We do urge you to thoroughly check the credentials of any installer you are considering. The easiest way to do this is to choose an installer who comes previously recommended by a family or friend. This means you are easily able to check on previous work they have fulfilled and get a real understanding of their overall professionalism from the person(s) who recommended them.
Another great way of finding good installers is to check their rating on websites similar to checkatrade.com. Most tradesmen can be found on such websites and are rated according to previous works. This will give you a fair indication of how well they are likely to perform on your job. These sites allow you to see all the company credentials, background checks and services, as well as reviews left by previous customers. Each company is rated out of 10 (by previous clients) and are given an average score overall which is again a great indication of how reliable, honest and recommended the company is viewed.
Although these sorts of sites are fantastic at checking credentials for tradesman, EnviroBuild always urge you to do your own research into any third party installer or company that you are thinking of using for your project.
When considering any composite decking project it is highly likely that you are going to have to make some adjustments to your lengths of board. We know that there are literally thousands of tools out there so we thought we would help you understand how to choose the right saw blade for cutting our products. This blog post will break down the various attributes for the appropriate saw-blade and why we recommend them for your fine cuts.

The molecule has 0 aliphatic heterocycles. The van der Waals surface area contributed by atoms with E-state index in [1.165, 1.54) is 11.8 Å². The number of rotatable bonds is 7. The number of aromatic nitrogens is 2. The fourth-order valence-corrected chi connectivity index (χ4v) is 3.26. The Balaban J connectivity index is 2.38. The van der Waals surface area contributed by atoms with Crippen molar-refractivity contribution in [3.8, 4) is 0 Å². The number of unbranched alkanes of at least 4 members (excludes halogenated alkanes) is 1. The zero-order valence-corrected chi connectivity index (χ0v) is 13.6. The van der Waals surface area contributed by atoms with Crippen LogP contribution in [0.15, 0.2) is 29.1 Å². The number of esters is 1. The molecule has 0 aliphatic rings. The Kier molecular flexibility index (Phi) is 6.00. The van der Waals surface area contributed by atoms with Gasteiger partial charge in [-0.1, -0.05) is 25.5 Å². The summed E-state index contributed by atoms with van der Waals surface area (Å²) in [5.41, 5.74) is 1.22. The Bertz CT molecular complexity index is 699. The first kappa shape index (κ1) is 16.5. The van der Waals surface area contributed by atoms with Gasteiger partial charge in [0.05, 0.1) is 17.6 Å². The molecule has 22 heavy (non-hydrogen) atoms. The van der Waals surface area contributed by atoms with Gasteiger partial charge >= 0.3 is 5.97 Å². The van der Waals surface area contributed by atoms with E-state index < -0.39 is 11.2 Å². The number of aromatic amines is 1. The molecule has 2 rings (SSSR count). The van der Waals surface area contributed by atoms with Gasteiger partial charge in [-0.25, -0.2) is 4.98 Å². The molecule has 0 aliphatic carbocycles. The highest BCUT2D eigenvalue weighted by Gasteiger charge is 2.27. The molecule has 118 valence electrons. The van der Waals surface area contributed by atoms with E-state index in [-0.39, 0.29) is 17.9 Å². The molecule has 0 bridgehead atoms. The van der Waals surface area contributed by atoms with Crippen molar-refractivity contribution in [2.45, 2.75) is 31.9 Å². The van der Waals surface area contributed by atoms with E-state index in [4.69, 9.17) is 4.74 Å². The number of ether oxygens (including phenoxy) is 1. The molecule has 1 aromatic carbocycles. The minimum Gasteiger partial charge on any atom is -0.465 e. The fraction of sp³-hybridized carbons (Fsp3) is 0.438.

The EnviroBuild installation manual advises the use of a circular saw using a 40 tooth alternate top bevel finish blade. The amount of teeth on the blade is important to the speed and accuracy of the cut. A blade with a lower tooth count will cut faster but with a rougher finish. Alternatively, the higher the tooth-count on the blade the slower the cut but the more accurate it will be. With this in mind, if you choose a blade with a tooth count that is too high then you run the risk of the cut being to slow and burning the material you are cutting. This may be problematical with composite materials with a high level of plastic. EnviroBuild recommend the 40 tooth blade as it is quick enough to not burn the material yet it has enough to make accurate cuts.
The alternate top bevel finish blade refers to the tooth configuration on the blade. In this instance this specific configuration makes the angle of the teeth useful for cutting material like our composite boards, natural wood or veneered plywood.
Most of the major manufacturers will make what appears to be a similar blade, but the price will range from a few pounds up to just under £100 in the same way that the quality will differ. The design, amount or carbide and the quality of carbide used in the blade is what primarily influences the cost.
EnviroBuild recommends going for one of the more well-known makes such as DeWalt, Bosch or Titan as the blades tend to keep it’s sharpness for a longer period hopefully ensuring that you will only require 1 or 2 blades for your project (depending on project size).